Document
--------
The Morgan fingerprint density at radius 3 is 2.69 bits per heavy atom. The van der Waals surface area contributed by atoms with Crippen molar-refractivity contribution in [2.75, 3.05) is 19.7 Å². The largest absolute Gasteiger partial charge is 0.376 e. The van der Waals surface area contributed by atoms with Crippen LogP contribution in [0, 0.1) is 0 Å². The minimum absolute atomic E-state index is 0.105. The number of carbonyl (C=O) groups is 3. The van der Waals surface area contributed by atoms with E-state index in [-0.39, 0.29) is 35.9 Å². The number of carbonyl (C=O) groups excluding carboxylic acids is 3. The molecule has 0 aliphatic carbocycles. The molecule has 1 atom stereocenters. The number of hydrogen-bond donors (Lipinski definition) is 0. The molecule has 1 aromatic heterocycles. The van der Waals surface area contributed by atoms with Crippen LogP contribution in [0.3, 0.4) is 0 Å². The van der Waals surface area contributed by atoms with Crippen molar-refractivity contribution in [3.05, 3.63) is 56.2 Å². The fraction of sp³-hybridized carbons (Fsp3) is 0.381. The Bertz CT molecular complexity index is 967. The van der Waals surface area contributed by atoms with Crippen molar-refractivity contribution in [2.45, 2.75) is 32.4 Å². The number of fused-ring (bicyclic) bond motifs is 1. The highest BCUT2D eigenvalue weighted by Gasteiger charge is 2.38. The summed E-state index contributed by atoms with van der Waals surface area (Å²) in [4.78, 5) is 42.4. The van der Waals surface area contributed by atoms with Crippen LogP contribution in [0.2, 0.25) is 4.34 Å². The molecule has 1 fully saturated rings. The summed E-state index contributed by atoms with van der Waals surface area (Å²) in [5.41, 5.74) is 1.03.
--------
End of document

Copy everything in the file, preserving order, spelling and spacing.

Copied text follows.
The Morgan fingerprint density at radius 3 is 2.69 bits per heavy atom. The van der Waals surface area contributed by atoms with Crippen molar-refractivity contribution in [2.75, 3.05) is 19.7 Å². The largest absolute Gasteiger partial charge is 0.376 e. The van der Waals surface area contributed by atoms with Crippen LogP contribution in [0, 0.1) is 0 Å². The minimum absolute atomic E-state index is 0.105. The number of carbonyl (C=O) groups is 3. The van der Waals surface area contributed by atoms with E-state index in [-0.39, 0.29) is 35.9 Å². The number of carbonyl (C=O) groups excluding carboxylic acids is 3. The molecule has 0 aliphatic carbocycles. The molecule has 1 atom stereocenters. The number of hydrogen-bond donors (Lipinski definition) is 0. The molecule has 1 aromatic heterocycles. The van der Waals surface area contributed by atoms with Crippen LogP contribution in [0.3, 0.4) is 0 Å². The van der Waals surface area contributed by atoms with Crippen molar-refractivity contribution in [3.05, 3.63) is 56.2 Å². The fraction of sp³-hybridized carbons (Fsp3) is 0.381. The Bertz CT molecular complexity index is 967. The van der Waals surface area contributed by atoms with Crippen molar-refractivity contribution in [2.45, 2.75) is 32.4 Å². The number of fused-ring (bicyclic) bond motifs is 1. The highest BCUT2D eigenvalue weighted by Gasteiger charge is 2.38. The summed E-state index contributed by atoms with van der Waals surface area (Å²) in [4.78, 5) is 42.4. The van der Waals surface area contributed by atoms with Crippen LogP contribution in [0.2, 0.25) is 4.34 Å². The molecule has 1 fully saturated rings. The summed E-state index contributed by atoms with van der Waals surface area (Å²) in [5.41, 5.74) is 1.03.